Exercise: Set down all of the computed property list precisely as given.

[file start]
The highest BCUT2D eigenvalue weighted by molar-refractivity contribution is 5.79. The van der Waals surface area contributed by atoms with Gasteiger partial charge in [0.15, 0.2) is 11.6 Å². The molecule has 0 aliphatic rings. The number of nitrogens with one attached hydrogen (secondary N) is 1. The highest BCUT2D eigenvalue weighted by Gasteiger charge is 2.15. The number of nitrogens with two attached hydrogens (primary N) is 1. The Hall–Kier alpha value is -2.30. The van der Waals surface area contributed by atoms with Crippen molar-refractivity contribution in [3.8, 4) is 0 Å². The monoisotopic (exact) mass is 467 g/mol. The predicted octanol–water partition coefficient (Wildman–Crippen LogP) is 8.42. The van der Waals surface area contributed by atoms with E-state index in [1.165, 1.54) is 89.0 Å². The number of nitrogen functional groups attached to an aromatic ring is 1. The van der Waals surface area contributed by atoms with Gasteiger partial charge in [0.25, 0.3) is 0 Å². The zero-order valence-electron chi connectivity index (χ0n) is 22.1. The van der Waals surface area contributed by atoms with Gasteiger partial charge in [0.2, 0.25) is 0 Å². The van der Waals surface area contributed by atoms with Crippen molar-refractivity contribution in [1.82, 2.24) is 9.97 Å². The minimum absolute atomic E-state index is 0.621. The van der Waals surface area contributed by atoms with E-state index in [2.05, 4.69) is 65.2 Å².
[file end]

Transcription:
The highest BCUT2D eigenvalue weighted by molar-refractivity contribution is 5.79. The van der Waals surface area contributed by atoms with Gasteiger partial charge in [0.15, 0.2) is 11.6 Å². The molecule has 0 aliphatic rings. The number of nitrogens with one attached hydrogen (secondary N) is 1. The highest BCUT2D eigenvalue weighted by Gasteiger charge is 2.15. The number of nitrogens with two attached hydrogens (primary N) is 1. The Hall–Kier alpha value is -2.30. The van der Waals surface area contributed by atoms with Crippen molar-refractivity contribution in [3.8, 4) is 0 Å². The monoisotopic (exact) mass is 467 g/mol. The predicted octanol–water partition coefficient (Wildman–Crippen LogP) is 8.42. The van der Waals surface area contributed by atoms with E-state index in [1.165, 1.54) is 89.0 Å². The number of nitrogen functional groups attached to an aromatic ring is 1. The van der Waals surface area contributed by atoms with Gasteiger partial charge in [0.25, 0.3) is 0 Å². The zero-order valence-electron chi connectivity index (χ0n) is 22.1. The van der Waals surface area contributed by atoms with Gasteiger partial charge in [0.2, 0.25) is 0 Å². The van der Waals surface area contributed by atoms with Crippen molar-refractivity contribution in [1.82, 2.24) is 9.97 Å². The minimum absolute atomic E-state index is 0.621. The van der Waals surface area contributed by atoms with E-state index in [2.05, 4.69) is 65.2 Å².